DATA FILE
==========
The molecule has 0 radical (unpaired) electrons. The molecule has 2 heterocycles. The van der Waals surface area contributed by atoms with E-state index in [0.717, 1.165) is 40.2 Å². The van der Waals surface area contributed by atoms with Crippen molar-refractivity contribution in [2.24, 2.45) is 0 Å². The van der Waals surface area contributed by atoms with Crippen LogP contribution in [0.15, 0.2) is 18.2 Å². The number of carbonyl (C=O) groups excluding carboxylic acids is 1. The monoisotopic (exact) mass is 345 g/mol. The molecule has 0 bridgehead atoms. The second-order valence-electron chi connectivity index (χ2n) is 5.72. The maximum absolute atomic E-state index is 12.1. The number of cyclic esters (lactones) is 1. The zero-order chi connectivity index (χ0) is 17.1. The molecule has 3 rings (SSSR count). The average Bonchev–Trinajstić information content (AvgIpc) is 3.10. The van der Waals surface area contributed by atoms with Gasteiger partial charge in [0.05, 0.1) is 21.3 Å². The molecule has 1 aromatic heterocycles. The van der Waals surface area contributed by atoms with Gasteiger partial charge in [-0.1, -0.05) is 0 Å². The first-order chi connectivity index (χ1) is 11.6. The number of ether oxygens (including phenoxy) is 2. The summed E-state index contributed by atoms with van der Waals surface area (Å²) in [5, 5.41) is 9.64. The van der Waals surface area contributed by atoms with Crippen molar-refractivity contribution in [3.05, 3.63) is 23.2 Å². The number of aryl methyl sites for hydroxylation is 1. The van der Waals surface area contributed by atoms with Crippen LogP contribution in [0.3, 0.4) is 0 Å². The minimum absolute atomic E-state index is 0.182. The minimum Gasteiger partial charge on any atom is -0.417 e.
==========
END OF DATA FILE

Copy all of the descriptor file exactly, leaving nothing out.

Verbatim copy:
The molecule has 0 radical (unpaired) electrons. The molecule has 2 heterocycles. The van der Waals surface area contributed by atoms with E-state index in [0.717, 1.165) is 40.2 Å². The van der Waals surface area contributed by atoms with Crippen molar-refractivity contribution in [2.24, 2.45) is 0 Å². The van der Waals surface area contributed by atoms with Crippen LogP contribution in [0.15, 0.2) is 18.2 Å². The number of carbonyl (C=O) groups excluding carboxylic acids is 1. The monoisotopic (exact) mass is 345 g/mol. The molecule has 0 bridgehead atoms. The second-order valence-electron chi connectivity index (χ2n) is 5.72. The maximum absolute atomic E-state index is 12.1. The number of cyclic esters (lactones) is 1. The zero-order chi connectivity index (χ0) is 17.1. The molecule has 3 rings (SSSR count). The average Bonchev–Trinajstić information content (AvgIpc) is 3.10. The van der Waals surface area contributed by atoms with Gasteiger partial charge in [0.05, 0.1) is 21.3 Å². The molecule has 1 aromatic heterocycles. The van der Waals surface area contributed by atoms with Gasteiger partial charge in [-0.1, -0.05) is 0 Å². The first-order chi connectivity index (χ1) is 11.6. The number of ether oxygens (including phenoxy) is 2. The summed E-state index contributed by atoms with van der Waals surface area (Å²) in [5, 5.41) is 9.64. The van der Waals surface area contributed by atoms with Crippen molar-refractivity contribution in [3.05, 3.63) is 23.2 Å². The number of aryl methyl sites for hydroxylation is 1. The van der Waals surface area contributed by atoms with Crippen LogP contribution in [0.3, 0.4) is 0 Å². The minimum absolute atomic E-state index is 0.182. The minimum Gasteiger partial charge on any atom is -0.417 e.